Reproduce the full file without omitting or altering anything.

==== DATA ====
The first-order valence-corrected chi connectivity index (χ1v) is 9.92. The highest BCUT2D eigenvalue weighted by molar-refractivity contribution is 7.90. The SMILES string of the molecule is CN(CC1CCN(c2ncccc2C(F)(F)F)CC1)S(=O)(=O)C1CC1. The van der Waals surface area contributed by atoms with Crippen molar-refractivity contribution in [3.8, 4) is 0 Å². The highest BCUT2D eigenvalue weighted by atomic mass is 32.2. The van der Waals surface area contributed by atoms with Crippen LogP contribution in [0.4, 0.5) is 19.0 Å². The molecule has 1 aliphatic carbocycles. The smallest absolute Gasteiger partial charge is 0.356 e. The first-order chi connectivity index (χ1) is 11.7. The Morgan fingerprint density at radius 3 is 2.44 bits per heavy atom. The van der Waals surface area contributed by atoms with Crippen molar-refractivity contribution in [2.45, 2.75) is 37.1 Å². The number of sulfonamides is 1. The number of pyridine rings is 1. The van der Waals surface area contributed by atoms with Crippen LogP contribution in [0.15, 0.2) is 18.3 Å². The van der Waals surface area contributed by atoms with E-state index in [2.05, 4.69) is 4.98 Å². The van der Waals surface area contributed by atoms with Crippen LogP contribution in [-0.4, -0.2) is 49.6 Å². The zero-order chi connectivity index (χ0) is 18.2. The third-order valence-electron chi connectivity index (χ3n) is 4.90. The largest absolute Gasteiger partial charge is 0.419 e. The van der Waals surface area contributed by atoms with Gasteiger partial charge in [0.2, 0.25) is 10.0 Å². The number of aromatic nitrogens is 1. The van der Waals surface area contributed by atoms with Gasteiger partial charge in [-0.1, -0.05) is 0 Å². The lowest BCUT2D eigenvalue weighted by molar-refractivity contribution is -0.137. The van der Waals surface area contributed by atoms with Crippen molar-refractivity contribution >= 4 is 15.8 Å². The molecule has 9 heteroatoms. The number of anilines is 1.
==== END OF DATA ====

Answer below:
The first-order valence-corrected chi connectivity index (χ1v) is 9.92. The highest BCUT2D eigenvalue weighted by molar-refractivity contribution is 7.90. The SMILES string of the molecule is CN(CC1CCN(c2ncccc2C(F)(F)F)CC1)S(=O)(=O)C1CC1. The van der Waals surface area contributed by atoms with Crippen molar-refractivity contribution in [3.8, 4) is 0 Å². The highest BCUT2D eigenvalue weighted by atomic mass is 32.2. The van der Waals surface area contributed by atoms with Crippen LogP contribution in [0.4, 0.5) is 19.0 Å². The molecule has 1 aliphatic carbocycles. The smallest absolute Gasteiger partial charge is 0.356 e. The first-order chi connectivity index (χ1) is 11.7. The Morgan fingerprint density at radius 3 is 2.44 bits per heavy atom. The van der Waals surface area contributed by atoms with Crippen molar-refractivity contribution in [2.45, 2.75) is 37.1 Å². The number of sulfonamides is 1. The number of pyridine rings is 1. The van der Waals surface area contributed by atoms with Crippen LogP contribution in [0.15, 0.2) is 18.3 Å². The van der Waals surface area contributed by atoms with E-state index in [2.05, 4.69) is 4.98 Å². The van der Waals surface area contributed by atoms with Crippen LogP contribution in [-0.4, -0.2) is 49.6 Å². The zero-order chi connectivity index (χ0) is 18.2. The third-order valence-electron chi connectivity index (χ3n) is 4.90. The largest absolute Gasteiger partial charge is 0.419 e. The van der Waals surface area contributed by atoms with Gasteiger partial charge in [0.2, 0.25) is 10.0 Å². The number of aromatic nitrogens is 1. The van der Waals surface area contributed by atoms with Gasteiger partial charge in [-0.1, -0.05) is 0 Å². The lowest BCUT2D eigenvalue weighted by molar-refractivity contribution is -0.137. The van der Waals surface area contributed by atoms with Crippen molar-refractivity contribution >= 4 is 15.8 Å². The molecule has 9 heteroatoms. The number of anilines is 1.